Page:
Burmese human rights advocate Aung San Suu Kyi visited the UK last month for the first time in 24 years, shortly after elections which saw her become her country's opposition leader.
The years of unrest in Burma have been closely followed by a 92-year-old Shropshire woman who was in the country when Ms Suu Kyi's father was assassinated 65 years ago.
Joyce Griffiths, a retired piano accompanist from Shrewsbury, said: "I felt devastated for them [the Burmese] until Aung San Suu Kyi came along.
"She is wonderful, she really is, and they all adore her."
As well as admiring Ms Suu Kyi, she shares the Nobel Peace Prize winner's love of the piano.
Mrs Griffiths went to Rangoon in October 1946 when her then husband, engineer Guthrie Penman, was tasked with repairing his firm's mill.
During World War II, Mrs Griffiths had driven ambulances in London during the Blitz.
She was later sent to entertain troops in Asia as part of a small company of singers, dancers musicians.
And after arriving in Rangoon, the 26-year-old was keen to set up a new group.
"The first thing I did was to find other musicians and I was helped by a government house chap who let me have his piano after he left," she said.
"It was soon after I got there, which was very useful."
Burma had come through three years of Japanese occupation and Mrs Griffiths believes the "wreck of the grand piano" was among only a few in the depleted country.
She said her "motley crew" of musicians included an Italian soprano, an American cellist who was a Baptist missionary, and a violin-playing doctor from China.
The British Council soon produced a new grand piano and encouraged the musicians to perform. Mrs Griffiths said Radio Rangoon, broadcasting from a hot dingy studio, aired the ensemble's "extraordinary mixture" of ballads, opera and Mozart.
The ensemble also played for the British Council and she has kept a letter from 1947, thanking the musicians for their "splendid recital".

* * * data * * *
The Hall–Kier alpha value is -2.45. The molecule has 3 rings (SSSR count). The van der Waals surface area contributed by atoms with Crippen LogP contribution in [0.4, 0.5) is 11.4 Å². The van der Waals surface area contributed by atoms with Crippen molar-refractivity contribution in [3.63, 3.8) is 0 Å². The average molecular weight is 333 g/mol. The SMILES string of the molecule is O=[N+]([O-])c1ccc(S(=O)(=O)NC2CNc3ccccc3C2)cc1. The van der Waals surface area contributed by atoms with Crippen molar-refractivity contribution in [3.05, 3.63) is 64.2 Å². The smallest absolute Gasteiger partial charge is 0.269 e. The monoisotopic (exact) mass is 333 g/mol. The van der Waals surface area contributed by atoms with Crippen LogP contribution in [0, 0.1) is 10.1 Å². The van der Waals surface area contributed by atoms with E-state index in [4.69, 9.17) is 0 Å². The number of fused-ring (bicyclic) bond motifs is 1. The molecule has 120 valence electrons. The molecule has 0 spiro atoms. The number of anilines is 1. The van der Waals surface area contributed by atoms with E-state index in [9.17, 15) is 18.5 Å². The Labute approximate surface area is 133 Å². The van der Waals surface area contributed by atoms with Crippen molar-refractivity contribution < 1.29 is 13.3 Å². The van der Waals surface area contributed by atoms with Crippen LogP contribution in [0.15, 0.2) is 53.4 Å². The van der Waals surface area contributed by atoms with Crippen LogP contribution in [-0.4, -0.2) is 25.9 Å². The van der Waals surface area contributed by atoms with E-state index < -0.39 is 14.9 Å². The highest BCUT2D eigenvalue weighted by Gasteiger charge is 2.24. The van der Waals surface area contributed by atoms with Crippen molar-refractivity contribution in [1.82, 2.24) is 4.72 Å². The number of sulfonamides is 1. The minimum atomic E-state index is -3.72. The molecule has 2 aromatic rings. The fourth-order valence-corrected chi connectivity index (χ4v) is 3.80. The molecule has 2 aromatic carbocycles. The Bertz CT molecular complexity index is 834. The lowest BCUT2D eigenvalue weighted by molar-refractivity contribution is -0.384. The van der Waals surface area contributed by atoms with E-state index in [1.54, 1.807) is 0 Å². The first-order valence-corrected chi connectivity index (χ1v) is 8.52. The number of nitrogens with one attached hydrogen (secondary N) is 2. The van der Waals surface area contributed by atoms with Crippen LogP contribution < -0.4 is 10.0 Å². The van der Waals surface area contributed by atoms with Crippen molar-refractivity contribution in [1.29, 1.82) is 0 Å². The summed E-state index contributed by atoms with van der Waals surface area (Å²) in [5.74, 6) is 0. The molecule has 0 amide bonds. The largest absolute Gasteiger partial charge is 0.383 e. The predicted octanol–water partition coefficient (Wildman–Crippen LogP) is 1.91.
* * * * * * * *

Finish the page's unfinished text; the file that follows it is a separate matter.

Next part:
"In an unmusical country this was indeed a treat and many people have expressed their gratitude and appreciation," the council wrote.
She loved her time in Burma.
"They called me the Irish of the East. They were lovely people and I wished I'd learnt more of their language," she said.
The small social circle in Rangoon included Burmese and British politicians and dignitaries, including Lord Louis Mountbatten, who hosted dinner parties, she added.
At the time, Ms Suu Kyi's father, Aung San, whose party helped Britain liberate Burma from Japan, headed an interim government.
Mrs Griffiths has sometimes wondered whether she met Ms Suu Kyi as a very young child and recently discussed this with her piano tuner Richard Love, who contacted the BBC to help.
"Someone asked me to teach these three little girls who were connected with politicians in some way," she said.
"This was the early part of 1947, and someone brought these three tiny little kids along for me to teach.
"Well, they couldn't speak English and, as I said, I only knew how to ask for a whisky and soda, so I used to write out notes on a piece of paper on a stave and point to middle C and point to the note and stick their wriggly fingers on the note and we gradually went up the scale, note by note, teaching them how to read."
However, the piano lessons and socialising were cut short by the assassination of Aung San in July 1947, when his daughter was just two.
"When the assassination came it disrupted everything," Mrs Griffiths said. "And everything more or less ground to a halt as we were all under curfew.
"A chap went into the parliament building and shot seven of them, just like that. And we were told to stay at home.
"And it wasn't long after that that [Clement] Attlee's Labour government decided to give Burma their freedom."
Mrs Griffiths and her husband left Burma the following year, but she stayed in touch with friends there, who sent rice parcels to help them through rationing.
Ms Suu Kyi has spoken of how playing the piano was one of her lifelines through years of house arrest.
Mrs Griffiths would love to think she had introduced her to the grand instrument, but believes she was probably too young to be one of girls at the piano keys in 1947.
Ms Suu Kyi's political party, the National League for Democracy, has been asked to comment.
Meanwhile, Mrs Griffiths, who also taught the flute around Shropshire, says her music skills have led to many opportunities.
"We all played at home and from the age of five I played [piano] and I haven't stopped since," she said.
"I've played for everybody."